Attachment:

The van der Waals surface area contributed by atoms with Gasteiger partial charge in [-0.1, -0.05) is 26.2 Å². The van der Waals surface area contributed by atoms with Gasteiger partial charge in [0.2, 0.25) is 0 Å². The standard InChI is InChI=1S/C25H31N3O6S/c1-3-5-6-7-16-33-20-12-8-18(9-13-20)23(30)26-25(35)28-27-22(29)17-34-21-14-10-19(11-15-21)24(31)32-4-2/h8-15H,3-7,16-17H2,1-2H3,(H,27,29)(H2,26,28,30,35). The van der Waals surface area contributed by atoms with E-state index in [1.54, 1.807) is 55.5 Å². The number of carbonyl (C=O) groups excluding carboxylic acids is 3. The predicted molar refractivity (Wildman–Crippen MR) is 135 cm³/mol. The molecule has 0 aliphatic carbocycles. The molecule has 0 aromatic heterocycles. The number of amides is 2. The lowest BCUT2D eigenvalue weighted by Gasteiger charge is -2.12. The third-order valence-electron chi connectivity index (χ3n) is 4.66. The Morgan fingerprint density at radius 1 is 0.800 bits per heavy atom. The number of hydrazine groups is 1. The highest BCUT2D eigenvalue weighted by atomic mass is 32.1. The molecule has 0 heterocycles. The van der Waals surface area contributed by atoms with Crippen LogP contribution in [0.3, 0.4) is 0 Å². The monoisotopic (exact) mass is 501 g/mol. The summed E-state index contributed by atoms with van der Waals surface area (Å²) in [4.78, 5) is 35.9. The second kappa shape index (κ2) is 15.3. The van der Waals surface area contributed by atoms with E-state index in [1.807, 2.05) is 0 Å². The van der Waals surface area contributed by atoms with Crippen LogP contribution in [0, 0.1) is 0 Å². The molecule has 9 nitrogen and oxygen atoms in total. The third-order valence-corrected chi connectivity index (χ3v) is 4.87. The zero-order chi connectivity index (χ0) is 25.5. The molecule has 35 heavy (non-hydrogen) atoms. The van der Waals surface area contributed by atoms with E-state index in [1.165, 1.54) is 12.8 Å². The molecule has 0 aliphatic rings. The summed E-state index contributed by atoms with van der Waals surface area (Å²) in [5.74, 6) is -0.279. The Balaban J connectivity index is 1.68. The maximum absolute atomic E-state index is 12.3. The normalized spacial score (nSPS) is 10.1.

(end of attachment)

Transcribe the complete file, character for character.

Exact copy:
The van der Waals surface area contributed by atoms with Gasteiger partial charge in [-0.1, -0.05) is 26.2 Å². The van der Waals surface area contributed by atoms with Gasteiger partial charge in [0.2, 0.25) is 0 Å². The standard InChI is InChI=1S/C25H31N3O6S/c1-3-5-6-7-16-33-20-12-8-18(9-13-20)23(30)26-25(35)28-27-22(29)17-34-21-14-10-19(11-15-21)24(31)32-4-2/h8-15H,3-7,16-17H2,1-2H3,(H,27,29)(H2,26,28,30,35). The van der Waals surface area contributed by atoms with E-state index in [1.54, 1.807) is 55.5 Å². The number of carbonyl (C=O) groups excluding carboxylic acids is 3. The predicted molar refractivity (Wildman–Crippen MR) is 135 cm³/mol. The molecule has 0 aliphatic carbocycles. The molecule has 0 aromatic heterocycles. The number of amides is 2. The lowest BCUT2D eigenvalue weighted by Gasteiger charge is -2.12. The third-order valence-electron chi connectivity index (χ3n) is 4.66. The Morgan fingerprint density at radius 1 is 0.800 bits per heavy atom. The number of hydrazine groups is 1. The highest BCUT2D eigenvalue weighted by atomic mass is 32.1. The molecule has 0 heterocycles. The van der Waals surface area contributed by atoms with Crippen LogP contribution in [0.3, 0.4) is 0 Å². The monoisotopic (exact) mass is 501 g/mol. The summed E-state index contributed by atoms with van der Waals surface area (Å²) in [4.78, 5) is 35.9. The second kappa shape index (κ2) is 15.3. The van der Waals surface area contributed by atoms with E-state index in [1.807, 2.05) is 0 Å². The van der Waals surface area contributed by atoms with Crippen LogP contribution in [0, 0.1) is 0 Å². The molecule has 9 nitrogen and oxygen atoms in total. The third-order valence-corrected chi connectivity index (χ3v) is 4.87. The zero-order chi connectivity index (χ0) is 25.5. The molecule has 35 heavy (non-hydrogen) atoms. The van der Waals surface area contributed by atoms with E-state index in [1.165, 1.54) is 12.8 Å². The molecule has 0 aliphatic rings. The summed E-state index contributed by atoms with van der Waals surface area (Å²) in [5.74, 6) is -0.279. The Balaban J connectivity index is 1.68. The maximum absolute atomic E-state index is 12.3. The normalized spacial score (nSPS) is 10.1.